Essay on Pride & Predjudice Theme & Story

Submitted By dthizmiz
Words: 1096
Pages: 5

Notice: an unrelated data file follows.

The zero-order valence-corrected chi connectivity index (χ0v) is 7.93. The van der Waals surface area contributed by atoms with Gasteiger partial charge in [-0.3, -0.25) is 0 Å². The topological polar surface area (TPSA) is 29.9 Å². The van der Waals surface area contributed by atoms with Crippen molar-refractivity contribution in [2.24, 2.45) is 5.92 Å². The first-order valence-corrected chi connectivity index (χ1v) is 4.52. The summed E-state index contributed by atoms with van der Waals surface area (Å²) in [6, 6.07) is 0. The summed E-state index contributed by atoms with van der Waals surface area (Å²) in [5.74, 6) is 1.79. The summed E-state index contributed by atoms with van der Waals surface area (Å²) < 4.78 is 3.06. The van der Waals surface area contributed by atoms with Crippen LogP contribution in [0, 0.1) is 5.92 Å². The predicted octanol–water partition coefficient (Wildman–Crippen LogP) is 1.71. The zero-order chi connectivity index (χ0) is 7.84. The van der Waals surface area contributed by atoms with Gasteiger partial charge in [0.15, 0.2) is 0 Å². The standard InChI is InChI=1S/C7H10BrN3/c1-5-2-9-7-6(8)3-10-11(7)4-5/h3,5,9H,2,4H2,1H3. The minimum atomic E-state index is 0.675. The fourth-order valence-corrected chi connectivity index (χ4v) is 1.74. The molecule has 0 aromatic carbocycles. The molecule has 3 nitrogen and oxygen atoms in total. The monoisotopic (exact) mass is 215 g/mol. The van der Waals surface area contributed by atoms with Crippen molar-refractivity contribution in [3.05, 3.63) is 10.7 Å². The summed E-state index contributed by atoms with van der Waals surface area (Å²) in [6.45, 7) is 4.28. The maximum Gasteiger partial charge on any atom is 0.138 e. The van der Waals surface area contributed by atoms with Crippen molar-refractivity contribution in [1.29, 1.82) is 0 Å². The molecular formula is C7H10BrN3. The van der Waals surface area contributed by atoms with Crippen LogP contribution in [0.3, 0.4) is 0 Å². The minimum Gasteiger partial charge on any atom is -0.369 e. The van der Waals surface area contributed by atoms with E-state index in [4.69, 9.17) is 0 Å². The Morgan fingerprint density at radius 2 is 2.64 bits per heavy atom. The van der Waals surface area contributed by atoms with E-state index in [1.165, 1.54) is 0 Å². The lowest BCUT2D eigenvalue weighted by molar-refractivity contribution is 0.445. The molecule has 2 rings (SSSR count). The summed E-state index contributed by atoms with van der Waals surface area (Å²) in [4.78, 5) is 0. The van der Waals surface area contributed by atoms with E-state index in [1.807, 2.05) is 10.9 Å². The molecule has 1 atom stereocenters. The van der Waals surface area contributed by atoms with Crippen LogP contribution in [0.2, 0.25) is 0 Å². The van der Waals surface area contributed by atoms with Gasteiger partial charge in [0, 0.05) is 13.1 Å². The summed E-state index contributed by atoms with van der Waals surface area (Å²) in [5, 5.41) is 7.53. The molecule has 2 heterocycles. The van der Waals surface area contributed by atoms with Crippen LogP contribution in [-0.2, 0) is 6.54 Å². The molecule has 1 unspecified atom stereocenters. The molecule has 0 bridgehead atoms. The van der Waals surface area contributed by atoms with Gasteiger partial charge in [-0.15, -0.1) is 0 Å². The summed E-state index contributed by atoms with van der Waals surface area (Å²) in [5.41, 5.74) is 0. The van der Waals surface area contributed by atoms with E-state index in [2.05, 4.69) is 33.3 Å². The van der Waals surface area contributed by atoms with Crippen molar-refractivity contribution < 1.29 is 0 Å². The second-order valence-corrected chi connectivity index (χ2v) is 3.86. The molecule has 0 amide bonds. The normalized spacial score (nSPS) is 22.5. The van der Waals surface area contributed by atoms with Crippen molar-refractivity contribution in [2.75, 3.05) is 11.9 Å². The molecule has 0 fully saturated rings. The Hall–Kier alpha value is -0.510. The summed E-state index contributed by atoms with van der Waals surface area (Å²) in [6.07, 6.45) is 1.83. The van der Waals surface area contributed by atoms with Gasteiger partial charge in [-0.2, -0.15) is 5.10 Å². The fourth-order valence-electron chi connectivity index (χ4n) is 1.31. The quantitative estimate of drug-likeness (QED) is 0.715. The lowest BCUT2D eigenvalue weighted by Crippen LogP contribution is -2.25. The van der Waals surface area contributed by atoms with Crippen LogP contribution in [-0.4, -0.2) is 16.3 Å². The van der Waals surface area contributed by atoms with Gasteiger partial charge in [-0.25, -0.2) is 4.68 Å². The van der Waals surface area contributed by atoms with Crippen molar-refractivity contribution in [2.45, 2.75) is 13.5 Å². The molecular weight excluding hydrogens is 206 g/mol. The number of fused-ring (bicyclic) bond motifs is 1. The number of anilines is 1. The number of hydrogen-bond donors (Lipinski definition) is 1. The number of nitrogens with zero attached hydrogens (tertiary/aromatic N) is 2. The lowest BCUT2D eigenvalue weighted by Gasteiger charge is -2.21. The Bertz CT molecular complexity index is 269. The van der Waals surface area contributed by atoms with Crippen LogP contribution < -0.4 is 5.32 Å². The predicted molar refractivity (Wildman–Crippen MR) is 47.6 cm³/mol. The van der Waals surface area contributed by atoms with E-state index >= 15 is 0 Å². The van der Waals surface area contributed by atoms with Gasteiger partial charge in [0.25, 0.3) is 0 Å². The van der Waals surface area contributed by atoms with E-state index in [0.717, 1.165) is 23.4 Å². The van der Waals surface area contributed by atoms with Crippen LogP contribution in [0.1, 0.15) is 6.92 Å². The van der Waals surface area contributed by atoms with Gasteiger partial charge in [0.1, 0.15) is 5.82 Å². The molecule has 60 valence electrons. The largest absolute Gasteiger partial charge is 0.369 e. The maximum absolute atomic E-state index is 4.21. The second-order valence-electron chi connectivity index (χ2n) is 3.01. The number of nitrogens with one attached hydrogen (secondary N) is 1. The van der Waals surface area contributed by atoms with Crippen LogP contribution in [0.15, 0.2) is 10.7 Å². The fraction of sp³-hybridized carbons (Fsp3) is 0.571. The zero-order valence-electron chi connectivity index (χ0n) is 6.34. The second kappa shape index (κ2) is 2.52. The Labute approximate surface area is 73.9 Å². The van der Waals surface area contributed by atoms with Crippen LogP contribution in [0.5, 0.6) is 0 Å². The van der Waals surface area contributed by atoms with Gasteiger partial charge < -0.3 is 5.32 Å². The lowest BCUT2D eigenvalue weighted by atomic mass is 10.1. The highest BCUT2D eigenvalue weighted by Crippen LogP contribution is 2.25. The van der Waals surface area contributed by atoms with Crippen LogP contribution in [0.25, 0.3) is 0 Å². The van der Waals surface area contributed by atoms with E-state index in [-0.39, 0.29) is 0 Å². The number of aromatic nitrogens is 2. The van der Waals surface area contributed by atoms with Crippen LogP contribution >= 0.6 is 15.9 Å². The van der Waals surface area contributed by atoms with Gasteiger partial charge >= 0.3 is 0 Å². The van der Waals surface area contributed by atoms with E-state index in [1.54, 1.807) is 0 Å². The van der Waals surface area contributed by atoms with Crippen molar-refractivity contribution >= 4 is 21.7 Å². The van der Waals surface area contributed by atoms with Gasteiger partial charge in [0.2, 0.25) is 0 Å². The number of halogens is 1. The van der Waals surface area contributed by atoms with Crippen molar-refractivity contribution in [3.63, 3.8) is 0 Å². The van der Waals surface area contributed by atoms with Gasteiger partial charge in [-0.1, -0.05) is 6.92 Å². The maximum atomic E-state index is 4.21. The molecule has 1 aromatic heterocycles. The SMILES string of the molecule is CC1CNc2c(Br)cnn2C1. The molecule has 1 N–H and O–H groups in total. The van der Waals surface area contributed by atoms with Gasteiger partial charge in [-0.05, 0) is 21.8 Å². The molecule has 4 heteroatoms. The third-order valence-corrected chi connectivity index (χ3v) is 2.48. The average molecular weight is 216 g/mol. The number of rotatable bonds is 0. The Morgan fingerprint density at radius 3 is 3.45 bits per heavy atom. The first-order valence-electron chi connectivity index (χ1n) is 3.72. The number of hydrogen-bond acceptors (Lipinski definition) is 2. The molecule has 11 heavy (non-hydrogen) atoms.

Pride and Prejudice is the story of Mr. and Mrs. Bennet and their five unmarried daughters. They live in the estate of Longbourn in Hertfordshire, a rural district about thirty miles from London. The family is not rich. Their property is ‘entailed’ to pass to the nearest male heir in the family, in this case to Mr. Collins. The main concern of Mrs. Bennet’s life is to see that all her daughters are married, preferably to men with large fortunes. She sees an opportunity for her eldest daughter Jane when Mr. Bingley, occupies the nearby estate of Netherfield Park. In her excitement, she urges her husband to visit Mr. Bingley on the very first day of his arrival, before any of the other neighbors. Mr. Bennet complies to his wife’s request and visits Mr. Bingley, but withholds information about his visit from the family. At the next social gathering, Bingley brings along his sister, Caroline. But more importantly, he brings his closest friend, Mr. Darcy. Bingley, who is charming and social, is immediately attracted to the modest and gentle Jane Bennet. Darcy, in contrast to Bingley, is proud, rude, and disagreeable. When Bingley suggests that Darcy dance with Elizabeth Bennet, he refuses and negatively comments on her looks. Elizabeth overhears the comment and develops a strong prejudice against Darcy. At the next ball, Darcy feels an attraction for Elizabeth and asks her for a dance. She refuses to dance with him, thereby avenging the earlier insults. Jane and Bingley continue to be attracted to one another. Caroline Bingley invites Jane to Netherfield for a visit. While at Netherfield, Jane falls ill and Elizabeth comes to look after her sister. While at Netherfield, Elizabeth is forced to confront Darcy. She approaches him with wit and sarcasm. Darcy is somehow charmed by Elizabeth’s frankness. During her short stay at Netherfield, Elizabeth realizes Caroline is very protecting of her family and it's social status, and doesn't like the Bennet’s vulgarity. Elizabeth concludes that Caroline’s friendship and cordiality towards Jane is only temporary. The male relative to whom the Longbourn estate is ‘entailed’, is Mr. Collins. Mr. Collins attempts to pay a visit to Longbourn with the intention of proposing marriage to one of the Bennet daughters. His pompous manners and his lame conversation disgust everyone, except Mrs. Bennet, who looks upon him as a prospective son-in-law. Mr. Collins is attracted to Jane, but Mrs. Bennet informs him that she is about to be engaged. He then turns his attention to Elizabeth and makes a ridiculous proposal of marriage to her. When Elizabeth rejects him, he proposes to her closest friend Charlotte, who, to everyone’s shock, accepts him. Mrs. Bennet is distressed by Elizabeth’s rejection of Mr. Collins because it is the one opportunity she has of keeping the Longbourn estate in the family. Bingley and his companions soon depart for London. Both Bingley and Caroline write to Jane to say that they have closed Netherfield and have no plans of returning to it in the near future. Jane is very disappointed and feels frustration over Mr. Bingley. Elizabeth then finds a new attraction in Mr. Wickham and is foolishly and magnetically drawn to him. They have a friendly conversation in which she reveals her dislike of Mr. Darcy. Taking advantage of this information, Wickham makes up a story and tells Elizabeth that he has been cheated by Mr. Darcy. Elizabeth then feels pity for him and develops feelings for the soldier. Mrs. Gardiner, however, warns Elizabeth about Mr. Wickham, who soon marries Lydia one of the youngest of the Bennet daughters. At the invitation of the Gardiners, Jane goes to London for some rest and change of air. She hopes that she sees Bingley, even accidentally. Jane makes many attempts to get in touch with him, but Caroline does not even inform her brother about Jane’s presence in London. Jane is heart broken, but grows to accept her rejection. The central theme of the novel concerns